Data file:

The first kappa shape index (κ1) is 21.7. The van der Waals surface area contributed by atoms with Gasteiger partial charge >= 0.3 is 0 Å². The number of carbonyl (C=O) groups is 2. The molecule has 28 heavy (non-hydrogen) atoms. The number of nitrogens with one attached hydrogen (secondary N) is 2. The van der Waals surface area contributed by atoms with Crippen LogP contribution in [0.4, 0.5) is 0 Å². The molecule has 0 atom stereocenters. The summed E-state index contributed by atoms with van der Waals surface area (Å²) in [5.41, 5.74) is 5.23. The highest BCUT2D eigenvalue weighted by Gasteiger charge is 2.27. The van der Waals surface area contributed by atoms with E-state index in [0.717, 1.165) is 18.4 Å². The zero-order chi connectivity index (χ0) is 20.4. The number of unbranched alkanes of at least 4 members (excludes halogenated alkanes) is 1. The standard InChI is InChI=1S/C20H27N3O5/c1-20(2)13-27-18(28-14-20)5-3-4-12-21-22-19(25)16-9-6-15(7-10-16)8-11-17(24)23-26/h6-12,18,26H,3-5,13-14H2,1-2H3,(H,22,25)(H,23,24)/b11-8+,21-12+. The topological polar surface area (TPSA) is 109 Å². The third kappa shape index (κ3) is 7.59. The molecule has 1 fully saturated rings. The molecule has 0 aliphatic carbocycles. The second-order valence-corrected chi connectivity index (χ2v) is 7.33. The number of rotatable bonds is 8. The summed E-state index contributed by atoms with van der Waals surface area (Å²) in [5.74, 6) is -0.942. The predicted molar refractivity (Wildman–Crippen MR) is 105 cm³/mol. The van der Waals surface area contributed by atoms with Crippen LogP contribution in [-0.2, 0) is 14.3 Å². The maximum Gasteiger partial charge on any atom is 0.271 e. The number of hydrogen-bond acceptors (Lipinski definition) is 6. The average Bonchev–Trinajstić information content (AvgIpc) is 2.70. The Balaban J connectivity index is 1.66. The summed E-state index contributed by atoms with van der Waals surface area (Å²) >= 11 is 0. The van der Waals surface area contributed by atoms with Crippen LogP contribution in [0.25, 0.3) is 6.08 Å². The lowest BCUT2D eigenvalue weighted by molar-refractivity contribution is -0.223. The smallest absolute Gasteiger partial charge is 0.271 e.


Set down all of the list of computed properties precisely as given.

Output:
The first kappa shape index (κ1) is 21.7. The van der Waals surface area contributed by atoms with Gasteiger partial charge >= 0.3 is 0 Å². The number of carbonyl (C=O) groups is 2. The molecule has 28 heavy (non-hydrogen) atoms. The number of nitrogens with one attached hydrogen (secondary N) is 2. The van der Waals surface area contributed by atoms with Crippen LogP contribution in [0.4, 0.5) is 0 Å². The molecule has 0 atom stereocenters. The summed E-state index contributed by atoms with van der Waals surface area (Å²) in [5.41, 5.74) is 5.23. The highest BCUT2D eigenvalue weighted by Gasteiger charge is 2.27. The van der Waals surface area contributed by atoms with E-state index in [0.717, 1.165) is 18.4 Å². The zero-order chi connectivity index (χ0) is 20.4. The number of unbranched alkanes of at least 4 members (excludes halogenated alkanes) is 1. The standard InChI is InChI=1S/C20H27N3O5/c1-20(2)13-27-18(28-14-20)5-3-4-12-21-22-19(25)16-9-6-15(7-10-16)8-11-17(24)23-26/h6-12,18,26H,3-5,13-14H2,1-2H3,(H,22,25)(H,23,24)/b11-8+,21-12+. The topological polar surface area (TPSA) is 109 Å². The third kappa shape index (κ3) is 7.59. The molecule has 1 fully saturated rings. The molecule has 0 aliphatic carbocycles. The second-order valence-corrected chi connectivity index (χ2v) is 7.33. The number of rotatable bonds is 8. The summed E-state index contributed by atoms with van der Waals surface area (Å²) in [5.74, 6) is -0.942. The predicted molar refractivity (Wildman–Crippen MR) is 105 cm³/mol. The van der Waals surface area contributed by atoms with Crippen LogP contribution in [-0.2, 0) is 14.3 Å². The maximum Gasteiger partial charge on any atom is 0.271 e. The number of hydrogen-bond acceptors (Lipinski definition) is 6. The average Bonchev–Trinajstić information content (AvgIpc) is 2.70. The Balaban J connectivity index is 1.66. The summed E-state index contributed by atoms with van der Waals surface area (Å²) >= 11 is 0. The van der Waals surface area contributed by atoms with Crippen LogP contribution in [0.25, 0.3) is 6.08 Å². The lowest BCUT2D eigenvalue weighted by molar-refractivity contribution is -0.223. The smallest absolute Gasteiger partial charge is 0.271 e.